The alternative is to allow the mind to become distracted and separated from the present, preoccupied with thoughts: plans for the future and memories of the past.  However, this choice sustains the mind and heart in a state of mourning and distress, making the process of healing painful and slow.

It is poignant to recognise each moment as embodying opportunities for oneness with and sensitivity towards all beings.  In this middle way, ending and beginning are embraced for what they are: two sides of the same coin.  In this moment, life and death are one, the mind and heart are at peace and the path to healing becomes clearer.

In this experience, there is no end state.  There is no goal to reach.  In this time-space continuum, there is neither ending nor beginning: an unfolding of beauty and love.

 

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A celebration with friends and family in honour of Dr Xavier Francis Carelse, my father and friend, who lived from 11 March 1933 until 26 March 2017.

 

Taraloka and the “Wisdom of the Awakening Heart” retreat (July 2014)

During July this year, I was priviledged to be at the “Wisdom of the Awakening Heart” Retreat at Taraloka.  It was led by Vijayamala and Maitrivajri, two ordained Buddhists from the Triratna Buddhist Community.  I realise that it is beneficial to attend retreats regularly to develop my own practice of mindfulness and meditation.  In the past, I had attended classes by a range of teachers.  I noticed that I found Maitrivajri’s style of teaching meditation to resonate with me and for that reason I chose this particular retreat.

Taraloka is a beautiful retreat centre in Shropshire, run by members of the Triratna Buddhist Community.

Taraloka is a beautiful retreat centre in Shropshire, run by members of the Triratna Buddhist Community.

The retreat ran for seven days and each day involved several hours of meditation, starting at 7am with a 90 minute session before breakfast.  After breakfast there was a talk and another 90 minute session before lunch.  In the afternoon, there was a third practice before supper and a final one before bed time.  So each day, apart for helping out in varioius community related activites (such as helping to make a meal or with tidying up), there was ample opportunity to develop meditation experience.  The retreat was also held in silence, from the second day to the second last day, allowing five days of no speaking (or speaking limited to essential moments) except during the two 10 minute meditation reviews, which for me, were on the third and 5th days of the retreat.  I also enjoyed running each day and doing some yoga, and altogether this helped deepen the experience of being.

The meditation practices and talks were on an aspect of Buddhism called the “Mandala of the Five Prajnas”.  The Prajnas (or ‘wisdoms’) are qualities that are beyond words and which need to be experienced to be understood, as they exist in the awareness we bring to our experiences.  One ‘wisdom’ was in perceiving things as they are, thereby coming into relationship with our experiences in an authentic way.  Another was in awareness of our shared humanity.  The third wisdom was in noticing, accepting and rejoicing in our uniqueness and individuality.  The fourth was in cultivating freedom and spontaneity in awareness.  The fifth was in deepening awareness into something beyond words, the infinite and boundless present.

Overall the retreat was a much appreciated as a opportunity to cultivate insightful and deeper aspects of awareness.  I hope that in reading this, you may feel inspired to explore the Mandala of the Five Prajnas.  For more information, please get in contact.

Here I am (Bottom left of picture) at the Wisdom of the Awakening Heart retreat at Taraloka.  It was an inspiring event that helped to further develop and deepen my meditation practice.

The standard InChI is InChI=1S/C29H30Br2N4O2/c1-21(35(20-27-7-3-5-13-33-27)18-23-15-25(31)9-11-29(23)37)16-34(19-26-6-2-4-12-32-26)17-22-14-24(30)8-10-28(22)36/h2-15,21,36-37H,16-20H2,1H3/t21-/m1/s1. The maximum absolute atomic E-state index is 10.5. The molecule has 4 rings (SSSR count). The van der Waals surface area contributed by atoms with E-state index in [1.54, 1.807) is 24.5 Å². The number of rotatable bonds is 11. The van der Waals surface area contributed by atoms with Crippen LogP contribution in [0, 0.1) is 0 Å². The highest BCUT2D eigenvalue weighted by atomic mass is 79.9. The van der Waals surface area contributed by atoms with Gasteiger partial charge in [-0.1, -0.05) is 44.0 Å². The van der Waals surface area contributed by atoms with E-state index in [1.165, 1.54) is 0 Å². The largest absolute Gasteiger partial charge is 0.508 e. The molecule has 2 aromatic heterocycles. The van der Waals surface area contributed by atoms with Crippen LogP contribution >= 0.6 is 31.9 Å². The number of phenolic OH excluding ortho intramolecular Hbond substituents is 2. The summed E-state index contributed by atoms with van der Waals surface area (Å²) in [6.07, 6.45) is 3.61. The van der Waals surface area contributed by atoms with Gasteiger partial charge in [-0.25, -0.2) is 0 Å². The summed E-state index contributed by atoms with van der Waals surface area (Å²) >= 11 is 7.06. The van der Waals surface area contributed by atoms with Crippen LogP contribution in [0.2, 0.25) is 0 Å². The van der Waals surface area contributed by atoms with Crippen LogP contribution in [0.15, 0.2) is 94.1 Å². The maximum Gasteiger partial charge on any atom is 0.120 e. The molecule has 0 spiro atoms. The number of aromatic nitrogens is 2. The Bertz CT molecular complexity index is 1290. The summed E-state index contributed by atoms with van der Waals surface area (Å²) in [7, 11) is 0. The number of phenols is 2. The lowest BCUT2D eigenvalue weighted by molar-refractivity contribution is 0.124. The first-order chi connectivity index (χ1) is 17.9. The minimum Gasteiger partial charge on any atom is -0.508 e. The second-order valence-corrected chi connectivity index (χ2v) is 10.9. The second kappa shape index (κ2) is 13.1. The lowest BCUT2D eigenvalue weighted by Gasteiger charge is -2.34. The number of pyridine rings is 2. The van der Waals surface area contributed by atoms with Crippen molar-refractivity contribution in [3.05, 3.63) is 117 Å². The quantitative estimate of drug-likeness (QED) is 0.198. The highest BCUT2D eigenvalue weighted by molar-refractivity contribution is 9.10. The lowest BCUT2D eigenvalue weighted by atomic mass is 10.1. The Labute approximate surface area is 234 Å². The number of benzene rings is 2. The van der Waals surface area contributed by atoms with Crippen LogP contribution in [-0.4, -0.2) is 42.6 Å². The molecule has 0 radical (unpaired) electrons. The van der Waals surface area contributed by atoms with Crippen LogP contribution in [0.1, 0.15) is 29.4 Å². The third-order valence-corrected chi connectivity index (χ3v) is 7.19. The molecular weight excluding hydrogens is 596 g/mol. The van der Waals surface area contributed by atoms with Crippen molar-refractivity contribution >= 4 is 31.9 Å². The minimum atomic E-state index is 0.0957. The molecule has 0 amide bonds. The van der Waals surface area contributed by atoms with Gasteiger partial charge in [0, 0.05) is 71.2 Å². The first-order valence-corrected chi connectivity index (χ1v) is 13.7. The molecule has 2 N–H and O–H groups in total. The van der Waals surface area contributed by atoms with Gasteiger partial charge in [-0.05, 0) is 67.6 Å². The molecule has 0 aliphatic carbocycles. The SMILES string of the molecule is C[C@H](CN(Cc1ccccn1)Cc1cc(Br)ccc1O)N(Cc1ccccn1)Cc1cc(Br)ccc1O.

Here I am (see bottom left of the picture) with almost all the other participants at the Wisdom of the Awakening Heart retreat at Taraloka. It was an inspiring event that helped to deepen my meditation practice.

 

Experience of the Friday meditation class at the London Buddhist Centre

This is the main shrine room at the London Buddhist Centre.  There is much discussion about the role of 'secular' mindfulness and Buddhism.

This is the main shrine room at the London Buddhist Centre. There is much discussion about the role of ‘secular’ mindfulness and Buddhism.

Last Friday evening, after a day at work, I popped down to the London Buddhist Centre.  Every Friday evening, from 7pm, there is a class.  It is a time for a meditating in a group with minimal if any instruction.  Essentially the evening involves one practice from 7:30pm to about 9:45pm.  It is divided into three parts: two meditations and a Puja, a ritual to cultivate and express particular qualities, such as devotion, joy and compassion.  Between each part is an optional short break of a few minutes, to stretch the legs.

On arrival, I had noticed the impact of having had a busy ending to a very busy week.  Yet, through the practice, I noticed an overall deepening into ‘being’ and related unfolding ephemeral processes.  It became easier to notice the arising and passing of mental events and beyond this, a contextualising quality of spacious, empty, unbounded, joyous awareness. On the journey home, in my thoughts arose a clear solution to work-related issue that I had been grappling with for months.

Scientists now understand that mirror neurons are essential to learning.

A new type of neuron–called a mirror neuron–could help explain how we learn through mimicry and why we empathize with others.

Consequently, this week I found myself reflecting on various aspects of mindfulness practice, including the benefits of group practice, the impact of the context in which one practices and the intention on brings to practising.  Group practice provides support, encouraging and enhancing a richer, felt sense of being, possibly evoked by the mirror neurons in the brain, stimulated by still presence of others to replicate a deeper stillness within.   Further to this is the meaning that the context brings, a symbolism that resonates throughout the practice itself.  Overall, I concluded that the intention, whether expressed consciously or not, is key to influencing the direction of creative expression and that mindfulness practice is essentially a creative act.